Also noteworthy (as a Brit), is the reliable collaboration of the monarchical-aristocratic establishment with socialist ruination, typically through their parliamentary puppet (‘One Nation’ conservatism). Disraeli pushed through the 1867 reform act to screw the bourgeoisie, and it’s been downhill from there. Prince Charles would probably be an out-and-out jihadi if it wasn’t for the complicating additional strands of his anti-capitalist agenda.

    [Reply]

    Posted on February 22nd, 2013 at 12:59 am Reply | Quote
  • nydwracu Says:

    @admin:
    That was going to be my next question, except I didn’t think of it until after I hit post. What, precisely, is the republican project, and what real-world examples are there of it? (I’ve read a lot of Lasch and I once had to write a paper on Skinner and Pettit, so I’ve heard a few different definitions.) Also, are there any necessary societal/cultural/etc. preconditions to its implementation? Most self-proclaimed republicans I’ve read have either argued for the necessity of an ‘educated populace’ of a degree probably impossible even today, and doomed to become progressively more so unless the dysgenic hypothesis is completely false, or a total social institution (either the social fabric of a small Southern town or Catholicism) which in practice would likely exercise at least as much power as the government.

    Certainly the British tradition has something to it that others don’t; Britain and its colonies flourished in ways that, say, France and its colonies never did; even today, the best-off countries in Africa are former British possessions that didn’t get killed by the international community the way Rhodesia did. (Seychelles did have a coup that installed a one-party socialist government, but it got results. For that matter, Libya under Gaddafi didn’t do so badly by some metrics IIRC… but now its corpse is spewing blood on the ceiling. Thanks, NATO!)

    We know what libertarian rot is; what is republican rot? Expanding power of government driven by the twin forces of moral or financial panics and career-seeking Vogons? Lasch seems to think that’s a natural process, that all (communist or fascist, but it’s visible under liberalism too) governments evolve into massive regulatory bureaucracies. And it’s not impossible that there are crises when government intervention is legitimately needed; but organizations, once formed, are driven by the iron law of inertia to find a purpose even if they shouldn’t have one. The Romans had a solution: an institutional out, in the form of a temporary dictator–but how can dictators be kept temporary?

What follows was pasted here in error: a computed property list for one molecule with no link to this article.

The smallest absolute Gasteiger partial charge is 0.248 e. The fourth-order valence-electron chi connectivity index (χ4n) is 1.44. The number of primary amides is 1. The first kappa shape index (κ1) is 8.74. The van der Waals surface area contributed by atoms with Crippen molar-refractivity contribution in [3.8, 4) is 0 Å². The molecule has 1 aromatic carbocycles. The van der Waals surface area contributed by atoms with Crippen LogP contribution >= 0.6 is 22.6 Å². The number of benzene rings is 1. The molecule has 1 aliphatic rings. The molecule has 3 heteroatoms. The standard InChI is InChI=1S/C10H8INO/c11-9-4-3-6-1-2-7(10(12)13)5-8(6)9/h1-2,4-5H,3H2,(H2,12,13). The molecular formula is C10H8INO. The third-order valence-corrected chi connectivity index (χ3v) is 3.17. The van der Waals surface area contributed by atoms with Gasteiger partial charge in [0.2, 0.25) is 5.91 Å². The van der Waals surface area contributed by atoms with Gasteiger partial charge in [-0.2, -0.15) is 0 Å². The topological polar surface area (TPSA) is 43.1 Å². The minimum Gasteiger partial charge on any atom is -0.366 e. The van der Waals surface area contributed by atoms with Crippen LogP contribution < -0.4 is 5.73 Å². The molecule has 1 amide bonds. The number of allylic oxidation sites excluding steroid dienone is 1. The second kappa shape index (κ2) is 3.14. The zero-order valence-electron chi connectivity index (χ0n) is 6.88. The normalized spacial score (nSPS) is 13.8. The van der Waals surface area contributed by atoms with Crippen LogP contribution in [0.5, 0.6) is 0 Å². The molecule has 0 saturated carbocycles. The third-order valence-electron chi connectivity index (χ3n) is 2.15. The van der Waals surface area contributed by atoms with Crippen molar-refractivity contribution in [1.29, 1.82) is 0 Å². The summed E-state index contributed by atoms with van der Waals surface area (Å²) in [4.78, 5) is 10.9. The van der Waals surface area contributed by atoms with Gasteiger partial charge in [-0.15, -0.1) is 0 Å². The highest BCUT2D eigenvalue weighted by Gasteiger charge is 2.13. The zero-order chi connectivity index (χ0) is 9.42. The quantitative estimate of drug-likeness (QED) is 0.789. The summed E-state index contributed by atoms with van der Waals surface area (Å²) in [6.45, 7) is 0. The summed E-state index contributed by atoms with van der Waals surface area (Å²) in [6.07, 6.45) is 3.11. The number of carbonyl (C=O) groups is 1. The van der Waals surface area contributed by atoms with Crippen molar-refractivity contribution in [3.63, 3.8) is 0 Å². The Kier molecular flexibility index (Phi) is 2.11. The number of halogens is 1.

[Reply]

    Posted on February 24th, 2013 at 5:06 pm Reply | Quote
  • admin Says:

    There’s too much interesting stuff here to respond to in one bite, but a few disjointed points straight off.
    — Mancur Olson describes Public Choice Theory as ‘politics without romance.’ Republicanism, when stripped of its democratic camouflage, is government without romance. Neither the people, nor leaders, enchant it. Its only ‘faith’ lies in incentive structures, which it attempts to orchestrate against concentrated power.
    — Neal Stephenson is the greatest contemporary poet of the republican spirit, with his Baroque Cycle as its epic.
    — The Roman Republic lasted for over 450 years. Plenty of material, then, for reactionaries, which all serious modern republicans have been (reaching back to the classical model).
    — To emphasize the ancient dictator, or the modern Schmittian exception (the same thing), is to turn the failure of quasi-algorithmic government into a positive argument for something else (executive discretion, or ‘judgment’). This is strictly analogous to humanistic objections to the AI project, or even theistic objections to scientific naturalism in general, as expressed through its ‘spirit-of-the-gaps’ character. Alan Turing taught us to doubt claims that such gaps are grounded in anything more fundamental than technical incompetence, so history might not be kind to arguments which rely upon them.